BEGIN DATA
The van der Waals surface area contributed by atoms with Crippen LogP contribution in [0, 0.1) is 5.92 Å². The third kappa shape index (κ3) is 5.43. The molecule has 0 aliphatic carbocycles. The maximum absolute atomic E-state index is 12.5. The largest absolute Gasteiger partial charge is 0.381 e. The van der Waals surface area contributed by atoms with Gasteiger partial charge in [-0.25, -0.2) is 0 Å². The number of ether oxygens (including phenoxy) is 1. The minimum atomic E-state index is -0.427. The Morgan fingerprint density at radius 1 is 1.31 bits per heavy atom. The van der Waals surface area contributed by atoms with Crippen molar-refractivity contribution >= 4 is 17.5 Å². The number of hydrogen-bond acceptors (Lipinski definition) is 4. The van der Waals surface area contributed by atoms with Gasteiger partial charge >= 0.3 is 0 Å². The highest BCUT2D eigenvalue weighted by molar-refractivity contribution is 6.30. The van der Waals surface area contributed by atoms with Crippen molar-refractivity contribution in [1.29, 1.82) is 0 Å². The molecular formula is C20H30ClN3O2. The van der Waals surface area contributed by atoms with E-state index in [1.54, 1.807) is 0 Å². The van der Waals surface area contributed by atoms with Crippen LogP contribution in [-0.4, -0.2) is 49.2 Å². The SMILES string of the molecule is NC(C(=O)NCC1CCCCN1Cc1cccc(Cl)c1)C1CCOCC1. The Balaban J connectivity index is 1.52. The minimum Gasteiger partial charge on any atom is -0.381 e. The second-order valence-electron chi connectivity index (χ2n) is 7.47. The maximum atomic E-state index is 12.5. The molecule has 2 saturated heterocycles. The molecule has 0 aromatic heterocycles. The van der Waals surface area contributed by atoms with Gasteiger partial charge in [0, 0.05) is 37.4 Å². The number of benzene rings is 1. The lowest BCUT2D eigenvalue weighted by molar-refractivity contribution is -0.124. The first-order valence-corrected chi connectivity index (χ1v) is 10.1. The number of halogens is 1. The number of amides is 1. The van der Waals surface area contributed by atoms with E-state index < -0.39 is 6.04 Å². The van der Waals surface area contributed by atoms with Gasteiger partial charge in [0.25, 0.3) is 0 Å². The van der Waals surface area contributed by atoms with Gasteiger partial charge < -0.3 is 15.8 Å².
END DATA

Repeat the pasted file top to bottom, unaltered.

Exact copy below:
The van der Waals surface area contributed by atoms with Crippen LogP contribution in [0, 0.1) is 5.92 Å². The third kappa shape index (κ3) is 5.43. The molecule has 0 aliphatic carbocycles. The maximum absolute atomic E-state index is 12.5. The largest absolute Gasteiger partial charge is 0.381 e. The van der Waals surface area contributed by atoms with Gasteiger partial charge in [-0.25, -0.2) is 0 Å². The number of ether oxygens (including phenoxy) is 1. The minimum atomic E-state index is -0.427. The Morgan fingerprint density at radius 1 is 1.31 bits per heavy atom. The van der Waals surface area contributed by atoms with Crippen molar-refractivity contribution >= 4 is 17.5 Å². The number of hydrogen-bond acceptors (Lipinski definition) is 4. The van der Waals surface area contributed by atoms with Gasteiger partial charge >= 0.3 is 0 Å². The highest BCUT2D eigenvalue weighted by molar-refractivity contribution is 6.30. The van der Waals surface area contributed by atoms with Crippen molar-refractivity contribution in [1.29, 1.82) is 0 Å². The molecular formula is C20H30ClN3O2. The van der Waals surface area contributed by atoms with E-state index in [1.54, 1.807) is 0 Å². The van der Waals surface area contributed by atoms with Crippen LogP contribution in [-0.4, -0.2) is 49.2 Å². The SMILES string of the molecule is NC(C(=O)NCC1CCCCN1Cc1cccc(Cl)c1)C1CCOCC1. The Balaban J connectivity index is 1.52. The minimum Gasteiger partial charge on any atom is -0.381 e. The second-order valence-electron chi connectivity index (χ2n) is 7.47. The maximum atomic E-state index is 12.5. The molecule has 2 saturated heterocycles. The molecule has 0 aromatic heterocycles. The van der Waals surface area contributed by atoms with Gasteiger partial charge in [0, 0.05) is 37.4 Å². The number of benzene rings is 1. The lowest BCUT2D eigenvalue weighted by molar-refractivity contribution is -0.124. The first-order valence-corrected chi connectivity index (χ1v) is 10.1. The number of halogens is 1. The number of amides is 1. The van der Waals surface area contributed by atoms with E-state index < -0.39 is 6.04 Å². The van der Waals surface area contributed by atoms with Gasteiger partial charge in [0.25, 0.3) is 0 Å². The van der Waals surface area contributed by atoms with Gasteiger partial charge < -0.3 is 15.8 Å².